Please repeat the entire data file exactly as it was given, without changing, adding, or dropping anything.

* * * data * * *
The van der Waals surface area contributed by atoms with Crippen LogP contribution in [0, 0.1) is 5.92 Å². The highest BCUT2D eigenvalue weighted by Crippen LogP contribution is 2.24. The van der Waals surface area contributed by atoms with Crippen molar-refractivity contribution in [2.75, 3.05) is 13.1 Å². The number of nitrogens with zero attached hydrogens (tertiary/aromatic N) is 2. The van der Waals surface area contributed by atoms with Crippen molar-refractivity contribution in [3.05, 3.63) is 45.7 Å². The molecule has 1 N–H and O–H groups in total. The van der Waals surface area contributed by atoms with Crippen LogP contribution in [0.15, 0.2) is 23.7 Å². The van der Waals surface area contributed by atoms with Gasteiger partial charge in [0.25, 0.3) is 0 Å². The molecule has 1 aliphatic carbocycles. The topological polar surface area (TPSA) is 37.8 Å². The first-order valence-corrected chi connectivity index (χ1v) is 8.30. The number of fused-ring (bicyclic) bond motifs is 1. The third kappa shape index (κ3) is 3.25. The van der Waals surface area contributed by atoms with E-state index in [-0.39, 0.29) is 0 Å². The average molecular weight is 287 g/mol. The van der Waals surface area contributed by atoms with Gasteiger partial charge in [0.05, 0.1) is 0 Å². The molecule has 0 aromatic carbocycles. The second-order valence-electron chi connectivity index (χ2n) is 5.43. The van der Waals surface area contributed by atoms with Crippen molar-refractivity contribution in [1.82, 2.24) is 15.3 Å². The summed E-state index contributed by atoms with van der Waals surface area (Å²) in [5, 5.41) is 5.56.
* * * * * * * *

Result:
The van der Waals surface area contributed by atoms with Crippen LogP contribution in [0, 0.1) is 5.92 Å². The highest BCUT2D eigenvalue weighted by Crippen LogP contribution is 2.24. The van der Waals surface area contributed by atoms with Crippen molar-refractivity contribution in [2.75, 3.05) is 13.1 Å². The number of nitrogens with zero attached hydrogens (tertiary/aromatic N) is 2. The van der Waals surface area contributed by atoms with Crippen molar-refractivity contribution in [3.05, 3.63) is 45.7 Å². The molecule has 1 N–H and O–H groups in total. The van der Waals surface area contributed by atoms with Crippen LogP contribution in [0.15, 0.2) is 23.7 Å². The van der Waals surface area contributed by atoms with Gasteiger partial charge in [0.25, 0.3) is 0 Å². The molecule has 1 aliphatic carbocycles. The topological polar surface area (TPSA) is 37.8 Å². The first-order valence-corrected chi connectivity index (χ1v) is 8.30. The number of fused-ring (bicyclic) bond motifs is 1. The third kappa shape index (κ3) is 3.25. The van der Waals surface area contributed by atoms with E-state index in [-0.39, 0.29) is 0 Å². The average molecular weight is 287 g/mol. The van der Waals surface area contributed by atoms with Gasteiger partial charge in [0.05, 0.1) is 0 Å². The molecule has 0 aromatic carbocycles. The second-order valence-electron chi connectivity index (χ2n) is 5.43. The van der Waals surface area contributed by atoms with Crippen molar-refractivity contribution in [1.82, 2.24) is 15.3 Å². The summed E-state index contributed by atoms with van der Waals surface area (Å²) in [5, 5.41) is 5.56.